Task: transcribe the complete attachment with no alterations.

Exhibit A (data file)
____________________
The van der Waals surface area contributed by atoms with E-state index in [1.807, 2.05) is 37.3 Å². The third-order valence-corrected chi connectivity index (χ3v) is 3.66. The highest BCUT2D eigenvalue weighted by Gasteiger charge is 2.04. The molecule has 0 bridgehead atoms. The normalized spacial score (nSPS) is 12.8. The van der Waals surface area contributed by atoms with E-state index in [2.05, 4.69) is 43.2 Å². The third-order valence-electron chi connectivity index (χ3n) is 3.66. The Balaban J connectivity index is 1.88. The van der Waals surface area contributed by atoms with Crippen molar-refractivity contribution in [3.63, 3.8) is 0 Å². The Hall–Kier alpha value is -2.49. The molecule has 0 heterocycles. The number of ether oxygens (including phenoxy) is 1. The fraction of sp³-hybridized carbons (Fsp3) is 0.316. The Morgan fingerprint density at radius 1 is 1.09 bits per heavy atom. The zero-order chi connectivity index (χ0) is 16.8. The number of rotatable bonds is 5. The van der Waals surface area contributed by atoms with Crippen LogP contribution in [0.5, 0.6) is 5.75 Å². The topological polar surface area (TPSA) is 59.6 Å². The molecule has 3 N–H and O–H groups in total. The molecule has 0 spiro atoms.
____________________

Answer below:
The van der Waals surface area contributed by atoms with E-state index in [1.807, 2.05) is 37.3 Å². The third-order valence-corrected chi connectivity index (χ3v) is 3.66. The highest BCUT2D eigenvalue weighted by Gasteiger charge is 2.04. The molecule has 0 bridgehead atoms. The normalized spacial score (nSPS) is 12.8. The van der Waals surface area contributed by atoms with E-state index in [2.05, 4.69) is 43.2 Å². The third-order valence-electron chi connectivity index (χ3n) is 3.66. The Balaban J connectivity index is 1.88. The van der Waals surface area contributed by atoms with Crippen molar-refractivity contribution in [3.63, 3.8) is 0 Å². The Hall–Kier alpha value is -2.49. The molecule has 0 heterocycles. The number of ether oxygens (including phenoxy) is 1. The fraction of sp³-hybridized carbons (Fsp3) is 0.316. The Morgan fingerprint density at radius 1 is 1.09 bits per heavy atom. The zero-order chi connectivity index (χ0) is 16.8. The number of rotatable bonds is 5. The van der Waals surface area contributed by atoms with Crippen LogP contribution in [0.5, 0.6) is 5.75 Å². The topological polar surface area (TPSA) is 59.6 Å². The molecule has 3 N–H and O–H groups in total. The molecule has 0 spiro atoms.